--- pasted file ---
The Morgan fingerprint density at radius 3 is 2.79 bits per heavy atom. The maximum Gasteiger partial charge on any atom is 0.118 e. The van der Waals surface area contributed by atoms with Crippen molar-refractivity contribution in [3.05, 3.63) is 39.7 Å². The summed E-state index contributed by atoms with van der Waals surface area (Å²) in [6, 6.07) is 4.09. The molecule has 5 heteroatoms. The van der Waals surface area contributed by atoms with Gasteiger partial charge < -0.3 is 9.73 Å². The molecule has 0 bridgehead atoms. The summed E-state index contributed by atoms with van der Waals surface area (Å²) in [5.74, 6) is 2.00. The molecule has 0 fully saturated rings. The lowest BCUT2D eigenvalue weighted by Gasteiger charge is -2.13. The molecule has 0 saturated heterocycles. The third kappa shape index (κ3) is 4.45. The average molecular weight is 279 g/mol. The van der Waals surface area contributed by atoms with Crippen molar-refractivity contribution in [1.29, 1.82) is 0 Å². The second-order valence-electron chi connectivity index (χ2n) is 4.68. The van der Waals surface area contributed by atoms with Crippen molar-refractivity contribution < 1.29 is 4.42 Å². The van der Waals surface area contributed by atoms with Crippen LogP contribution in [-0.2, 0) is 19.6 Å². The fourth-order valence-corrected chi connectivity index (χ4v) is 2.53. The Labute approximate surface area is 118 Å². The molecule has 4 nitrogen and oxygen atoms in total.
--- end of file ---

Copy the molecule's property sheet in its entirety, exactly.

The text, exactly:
The Morgan fingerprint density at radius 3 is 2.79 bits per heavy atom. The maximum Gasteiger partial charge on any atom is 0.118 e. The van der Waals surface area contributed by atoms with Crippen molar-refractivity contribution in [3.05, 3.63) is 39.7 Å². The summed E-state index contributed by atoms with van der Waals surface area (Å²) in [6, 6.07) is 4.09. The molecule has 5 heteroatoms. The van der Waals surface area contributed by atoms with Gasteiger partial charge < -0.3 is 9.73 Å². The molecule has 0 bridgehead atoms. The summed E-state index contributed by atoms with van der Waals surface area (Å²) in [5.74, 6) is 2.00. The molecule has 0 fully saturated rings. The lowest BCUT2D eigenvalue weighted by Gasteiger charge is -2.13. The molecule has 0 saturated heterocycles. The third kappa shape index (κ3) is 4.45. The average molecular weight is 279 g/mol. The van der Waals surface area contributed by atoms with Crippen molar-refractivity contribution in [1.29, 1.82) is 0 Å². The second-order valence-electron chi connectivity index (χ2n) is 4.68. The van der Waals surface area contributed by atoms with Crippen molar-refractivity contribution < 1.29 is 4.42 Å². The van der Waals surface area contributed by atoms with Crippen LogP contribution in [-0.2, 0) is 19.6 Å². The fourth-order valence-corrected chi connectivity index (χ4v) is 2.53. The Labute approximate surface area is 118 Å². The molecule has 4 nitrogen and oxygen atoms in total.